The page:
Attorneys representing Terraform Labs and Do Kwon referenced Binance during a hearing before the US Congress. Hinman communications and a US complaint were used to have the SEC lawsuit dismissed.
The SEC’s legal team argues that further papers provided by Dentons do not provide sufficient evidence to dismiss the lawsuit against Terraform Labs and Do Kwon. They assert that the Howey test identifies TerraUSD (UST) as a security and that the transcript from Binance.US and the emails from the SEC are irrelevant to the current dispute.
During a court hearing on June 15th, Dentons provided further documentation in support of its move to dismiss the SEC action. They contend that UST is an algorithmic stablecoin with real-world applications rather than a security. A House Financial Services Committee hearing, the SEC’s injunction against Binance.US, and the Hinman emails related to the Ripple litigation are among the documents that were submitted.
Defense attorneys emphasized a “regulatory gap” in the classification of crypto assets and contended that the SEC’s reliance on internal emails goes beyond the bounds of securities regulations. They cited continuing debates in Congress over stablecoin issuance and legal frameworks for digital assets.
A ruling on the motion to dismiss will be made public by Judge Jed Rakoff, who is presiding over the case, by July 14th. Kwon was previously represented by Dentons in a Singapore High Court class-action lawsuit and in contesting the SEC’s subpoena in the Mirror Protocol probe.
This decision clarifies the continuing legal controversy around stablecoin regulation and the designation of digital assets as securities. The conclusion of this legal proceeding could have a big impact on how cryptocurrencies are regulated in the US.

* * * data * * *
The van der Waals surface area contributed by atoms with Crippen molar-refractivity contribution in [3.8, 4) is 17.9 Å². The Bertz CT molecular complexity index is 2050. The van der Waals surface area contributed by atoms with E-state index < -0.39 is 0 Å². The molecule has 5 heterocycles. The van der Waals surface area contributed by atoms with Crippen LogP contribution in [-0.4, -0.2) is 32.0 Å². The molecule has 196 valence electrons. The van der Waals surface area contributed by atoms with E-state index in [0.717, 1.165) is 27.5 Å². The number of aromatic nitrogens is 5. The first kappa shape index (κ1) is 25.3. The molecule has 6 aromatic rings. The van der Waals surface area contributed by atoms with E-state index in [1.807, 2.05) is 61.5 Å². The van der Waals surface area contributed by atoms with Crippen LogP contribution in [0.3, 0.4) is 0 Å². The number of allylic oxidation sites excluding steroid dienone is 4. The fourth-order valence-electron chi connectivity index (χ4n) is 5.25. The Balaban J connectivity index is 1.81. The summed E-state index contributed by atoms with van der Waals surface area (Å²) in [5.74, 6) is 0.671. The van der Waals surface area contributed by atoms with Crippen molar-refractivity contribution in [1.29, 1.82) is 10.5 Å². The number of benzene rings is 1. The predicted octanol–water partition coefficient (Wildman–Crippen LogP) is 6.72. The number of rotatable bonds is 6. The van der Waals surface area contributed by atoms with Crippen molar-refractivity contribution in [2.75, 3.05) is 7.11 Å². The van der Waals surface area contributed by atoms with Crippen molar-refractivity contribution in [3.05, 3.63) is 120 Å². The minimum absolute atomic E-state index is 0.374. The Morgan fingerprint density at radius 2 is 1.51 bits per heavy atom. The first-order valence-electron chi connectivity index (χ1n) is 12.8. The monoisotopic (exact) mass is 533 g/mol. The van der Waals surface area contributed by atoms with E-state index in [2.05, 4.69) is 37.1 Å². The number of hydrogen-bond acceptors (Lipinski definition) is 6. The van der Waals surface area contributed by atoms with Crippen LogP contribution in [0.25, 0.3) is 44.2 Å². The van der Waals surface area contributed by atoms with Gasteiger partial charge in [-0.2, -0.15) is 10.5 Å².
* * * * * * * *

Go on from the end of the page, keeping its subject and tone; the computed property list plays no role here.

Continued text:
The SEC’s arguments against the case’s dismissal show the regulatory body’s ongoing investigation into the cryptocurrency market and efforts to enforce securities regulations. Market participants are looking for regulatory clarity on the definition of digital assets, notably stablecoins, as securities.
The defense’s submission of supplemental papers tries to provide the case a wider background and emphasize the difficulties associated with classifying digital assets. Dentons attempts to contest the SEC’s application of securities laws by citing legislative hearings and prior court cases.
Judge Jed Rakoff’s ruling on the request to dismiss will be highly anticipated because it will establish a standard for how future lawsuits involving digital assets will be handled. The result might have an impact on the regulatory environment and SEC enforcement proceedings in the cryptocurrency market.
Overall, the lawsuit represents a substantial legal conflict between the SEC and Terraform Labs, and its resolution may have an impact on how regulations for digital assets are implemented. It highlights the continuous difficulties regulators and market participants face in understanding the rapidly changing crypto ecosystem and choosing the best regulatory framework.